The CSF obtained from lumbar puncture should be examined for total WBC count, with differential, red blood cell (RBC) count, and glucose and protein concentrations. It should be stained for microorganisms (Gram stain for bacteria, India ink or KOH prep for fungi, acid-fast stain if tuberculosis is suspected), and a rapid technique for detection of bacterial antigens such as latex agglutination should be performed. The CSF should be cultured for bacteria and for other organisms as clinically indicated, including fungi, mycobacteria, or viruses (58, 68).

Normal findings in CSF of children at various ages*

  Neonate Infants and children
WBC count (cells/mm3) <30 <10
Polymorphonuclear WBC (%) <60 <10
Protein (mg/dl) <170 <40
CSF/blood glucose ratio >0.6 >0.5
Manometric pressure (mm H20) <60 <90

 

*Adapted from Saez-Llorens et al. (60) and Ahmed et al. (1).

CSF appearance

  • Appearance varies with cause: The CSF findings in patients with meningitis vary with the cause of the infection. The classic cloudy CSF with markedly elevated WBC count, polymorphonuclear leukocyte predominance, and low glucose with elevated protein are common in bacterial meningitis. Other forms of meningitis may demonstrate more subtle CSF abnormalities.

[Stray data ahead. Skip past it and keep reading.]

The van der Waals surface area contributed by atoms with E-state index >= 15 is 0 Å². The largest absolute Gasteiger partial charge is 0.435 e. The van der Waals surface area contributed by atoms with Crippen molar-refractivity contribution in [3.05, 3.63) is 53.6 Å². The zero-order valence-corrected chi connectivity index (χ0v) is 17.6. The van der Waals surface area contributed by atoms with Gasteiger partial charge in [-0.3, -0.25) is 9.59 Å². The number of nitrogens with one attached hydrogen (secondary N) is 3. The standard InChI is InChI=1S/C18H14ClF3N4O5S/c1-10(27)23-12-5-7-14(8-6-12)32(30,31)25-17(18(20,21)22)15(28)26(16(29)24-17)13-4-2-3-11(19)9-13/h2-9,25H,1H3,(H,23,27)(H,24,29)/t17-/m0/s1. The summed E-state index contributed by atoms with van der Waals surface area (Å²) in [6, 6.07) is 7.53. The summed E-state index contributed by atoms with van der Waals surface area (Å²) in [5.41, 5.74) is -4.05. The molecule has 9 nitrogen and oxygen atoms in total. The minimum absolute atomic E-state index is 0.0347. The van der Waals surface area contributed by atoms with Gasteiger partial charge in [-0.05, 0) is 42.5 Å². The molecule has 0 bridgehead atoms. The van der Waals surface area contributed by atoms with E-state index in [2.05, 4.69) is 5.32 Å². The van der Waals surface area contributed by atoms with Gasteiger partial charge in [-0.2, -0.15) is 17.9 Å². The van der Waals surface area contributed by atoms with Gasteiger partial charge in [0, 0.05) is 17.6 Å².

CSF cell count

  • Bacterial meningitis – cell count rises as disease progresses to > 1,000 cells/mm3: In patients with acute bacterial meningitis, CSF WBC counts may be in the 1,000–10,000 cells/mm3 range. Very early in the course, however, the cell count may be normal, even with a positive culture. In such cases, repeat lumbar puncture will yield more characteristic WBC counts and polymorphonuclear leukocyte predominance. In less than 2% of cases, infants and children will have a normal CSF WBC count, compared to up to 10–15% of neonates with bacterial meningitis having normal counts. Classically, the differential WBC count in bacterial meningitis demonstrates greater than 85% polymorphonuclear leukocytes, compared to acute viral meningitis, which will have a predominance of mononuclear cells (>50%).